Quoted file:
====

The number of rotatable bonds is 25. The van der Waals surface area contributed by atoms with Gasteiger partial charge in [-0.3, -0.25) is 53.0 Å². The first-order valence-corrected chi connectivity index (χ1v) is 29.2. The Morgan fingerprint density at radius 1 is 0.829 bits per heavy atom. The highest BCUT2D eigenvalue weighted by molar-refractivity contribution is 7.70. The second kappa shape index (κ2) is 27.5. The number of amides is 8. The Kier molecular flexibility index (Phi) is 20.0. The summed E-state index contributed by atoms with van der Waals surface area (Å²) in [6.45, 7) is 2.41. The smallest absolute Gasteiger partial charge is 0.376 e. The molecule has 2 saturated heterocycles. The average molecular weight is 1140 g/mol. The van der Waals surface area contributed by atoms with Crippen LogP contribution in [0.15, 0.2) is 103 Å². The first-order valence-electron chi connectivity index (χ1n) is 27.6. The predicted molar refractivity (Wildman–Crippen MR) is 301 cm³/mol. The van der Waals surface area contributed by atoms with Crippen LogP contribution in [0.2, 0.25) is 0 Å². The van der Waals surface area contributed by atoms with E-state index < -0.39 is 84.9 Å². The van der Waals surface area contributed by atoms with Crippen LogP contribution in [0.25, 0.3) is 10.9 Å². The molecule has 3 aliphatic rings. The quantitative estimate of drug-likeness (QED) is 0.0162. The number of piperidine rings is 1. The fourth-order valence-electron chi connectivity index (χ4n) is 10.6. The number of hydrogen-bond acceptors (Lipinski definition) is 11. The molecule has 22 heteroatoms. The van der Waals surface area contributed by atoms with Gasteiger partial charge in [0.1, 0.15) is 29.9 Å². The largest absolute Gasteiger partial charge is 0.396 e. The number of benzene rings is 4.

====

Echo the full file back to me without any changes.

The number of rotatable bonds is 25. The van der Waals surface area contributed by atoms with Gasteiger partial charge in [-0.3, -0.25) is 53.0 Å². The first-order valence-corrected chi connectivity index (χ1v) is 29.2. The Morgan fingerprint density at radius 1 is 0.829 bits per heavy atom. The highest BCUT2D eigenvalue weighted by molar-refractivity contribution is 7.70. The second kappa shape index (κ2) is 27.5. The number of amides is 8. The Kier molecular flexibility index (Phi) is 20.0. The summed E-state index contributed by atoms with van der Waals surface area (Å²) in [6.45, 7) is 2.41. The smallest absolute Gasteiger partial charge is 0.376 e. The molecule has 2 saturated heterocycles. The average molecular weight is 1140 g/mol. The van der Waals surface area contributed by atoms with Crippen LogP contribution in [0.15, 0.2) is 103 Å². The first-order valence-electron chi connectivity index (χ1n) is 27.6. The predicted molar refractivity (Wildman–Crippen MR) is 301 cm³/mol. The van der Waals surface area contributed by atoms with Crippen LogP contribution in [0.2, 0.25) is 0 Å². The van der Waals surface area contributed by atoms with E-state index < -0.39 is 84.9 Å². The van der Waals surface area contributed by atoms with Crippen LogP contribution in [0.25, 0.3) is 10.9 Å². The molecule has 3 aliphatic rings. The quantitative estimate of drug-likeness (QED) is 0.0162. The number of piperidine rings is 1. The fourth-order valence-electron chi connectivity index (χ4n) is 10.6. The number of hydrogen-bond acceptors (Lipinski definition) is 11. The molecule has 22 heteroatoms. The van der Waals surface area contributed by atoms with Gasteiger partial charge in [0.1, 0.15) is 29.9 Å². The largest absolute Gasteiger partial charge is 0.396 e. The number of benzene rings is 4.